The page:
The word Ramadan originates from a root which means “to be intensely hot.” It is also used to describe rocks which have been heated in oppressive heat of the desert sun. Every word in the Qur’an has been specifically chosen to convey a precise meaning. Authorities in the field of Qur’anic exegesis (tafsir), such as ʿAbdullah ibn ʿUmar and Mahmud al Alusi, state that this word was chosen to show that sins are incinerated in the month of Ramadan. In fact, Anas ibn Malik and ʿAisha narrated the same understanding from the Messenger of Allah, Allah bless him and grant him peace.
It is also rigorously authenticated that he said: “Whoever fasts Ramadan out faith and expecting [a reward] all his previous sins will be forgiven.” (Bukhari) Although scholars usually interpret narrations such as this to refer to minor sins, there are many verses and narrations which indicate Allah can forgive anything and everything should He wish to do so.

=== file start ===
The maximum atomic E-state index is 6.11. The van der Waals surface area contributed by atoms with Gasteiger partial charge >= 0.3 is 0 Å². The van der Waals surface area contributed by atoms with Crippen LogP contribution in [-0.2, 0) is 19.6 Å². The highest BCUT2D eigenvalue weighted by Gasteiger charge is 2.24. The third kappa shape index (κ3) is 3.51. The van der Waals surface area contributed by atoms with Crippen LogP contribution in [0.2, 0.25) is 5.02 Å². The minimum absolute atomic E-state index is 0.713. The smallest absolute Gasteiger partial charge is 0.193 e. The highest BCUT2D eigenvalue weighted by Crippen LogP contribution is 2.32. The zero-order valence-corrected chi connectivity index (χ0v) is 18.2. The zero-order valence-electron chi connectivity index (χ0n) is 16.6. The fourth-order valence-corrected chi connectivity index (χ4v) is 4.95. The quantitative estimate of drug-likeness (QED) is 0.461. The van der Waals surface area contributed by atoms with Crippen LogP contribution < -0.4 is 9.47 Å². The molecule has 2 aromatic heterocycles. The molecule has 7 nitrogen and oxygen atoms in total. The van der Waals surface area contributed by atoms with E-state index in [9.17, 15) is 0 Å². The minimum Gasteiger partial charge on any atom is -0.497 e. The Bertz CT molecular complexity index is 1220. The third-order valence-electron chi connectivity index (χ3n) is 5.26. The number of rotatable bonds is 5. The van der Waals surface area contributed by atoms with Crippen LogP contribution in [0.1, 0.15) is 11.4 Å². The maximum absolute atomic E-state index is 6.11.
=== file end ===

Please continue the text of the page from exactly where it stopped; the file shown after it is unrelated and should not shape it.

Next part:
The above verse continues by telling us that “the months of Ramadan is that in which the Qurʾan was sent down.” One of the many things we can infer from these blessed words is that part of the greatness Ramadan is its being chosen to be the month in which the revelation of the Qurʾan began. This means that the greatness of the Qurʾan adds to the greatness of Ramadan. As is the case with fasting in the daylight hours of the month, and standing in voluntary prayers at night to listen to the recital of the Qurʾan, the two go hand in hand. According to the great exegete, al Qurtubi, listening to the Qurʾan attentively is the quickest way to have the mercy and kindness of Allah shower down upon oneself.